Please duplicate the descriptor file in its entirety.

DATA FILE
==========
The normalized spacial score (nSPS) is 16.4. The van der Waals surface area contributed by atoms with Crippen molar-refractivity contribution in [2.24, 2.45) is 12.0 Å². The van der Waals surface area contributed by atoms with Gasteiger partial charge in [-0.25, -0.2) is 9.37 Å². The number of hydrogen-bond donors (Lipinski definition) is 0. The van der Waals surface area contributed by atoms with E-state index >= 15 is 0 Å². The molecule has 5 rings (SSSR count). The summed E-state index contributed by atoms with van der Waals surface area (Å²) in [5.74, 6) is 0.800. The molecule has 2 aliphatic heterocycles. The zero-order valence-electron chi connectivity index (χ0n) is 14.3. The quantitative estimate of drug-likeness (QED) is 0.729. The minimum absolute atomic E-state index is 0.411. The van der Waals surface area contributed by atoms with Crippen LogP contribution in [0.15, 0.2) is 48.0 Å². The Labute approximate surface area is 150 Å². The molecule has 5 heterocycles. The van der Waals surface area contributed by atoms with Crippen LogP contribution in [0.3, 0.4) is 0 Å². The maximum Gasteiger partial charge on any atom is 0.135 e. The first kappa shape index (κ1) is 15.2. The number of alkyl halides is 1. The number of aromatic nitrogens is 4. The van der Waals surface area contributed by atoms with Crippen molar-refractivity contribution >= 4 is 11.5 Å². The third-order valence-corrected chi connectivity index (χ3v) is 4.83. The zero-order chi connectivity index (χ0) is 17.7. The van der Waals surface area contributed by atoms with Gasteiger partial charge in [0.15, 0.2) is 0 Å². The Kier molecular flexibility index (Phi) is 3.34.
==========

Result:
The normalized spacial score (nSPS) is 16.4. The van der Waals surface area contributed by atoms with Crippen molar-refractivity contribution in [2.24, 2.45) is 12.0 Å². The van der Waals surface area contributed by atoms with Gasteiger partial charge in [-0.25, -0.2) is 9.37 Å². The number of hydrogen-bond donors (Lipinski definition) is 0. The van der Waals surface area contributed by atoms with E-state index >= 15 is 0 Å². The molecule has 5 rings (SSSR count). The summed E-state index contributed by atoms with van der Waals surface area (Å²) in [5.74, 6) is 0.800. The molecule has 2 aliphatic heterocycles. The zero-order valence-electron chi connectivity index (χ0n) is 14.3. The quantitative estimate of drug-likeness (QED) is 0.729. The minimum absolute atomic E-state index is 0.411. The van der Waals surface area contributed by atoms with Crippen LogP contribution in [0.15, 0.2) is 48.0 Å². The Labute approximate surface area is 150 Å². The molecule has 5 heterocycles. The van der Waals surface area contributed by atoms with Crippen LogP contribution in [0.3, 0.4) is 0 Å². The maximum Gasteiger partial charge on any atom is 0.135 e. The first kappa shape index (κ1) is 15.2. The number of alkyl halides is 1. The number of aromatic nitrogens is 4. The van der Waals surface area contributed by atoms with Crippen molar-refractivity contribution >= 4 is 11.5 Å². The third-order valence-corrected chi connectivity index (χ3v) is 4.83. The zero-order chi connectivity index (χ0) is 17.7. The van der Waals surface area contributed by atoms with Gasteiger partial charge in [0.15, 0.2) is 0 Å². The Kier molecular flexibility index (Phi) is 3.34.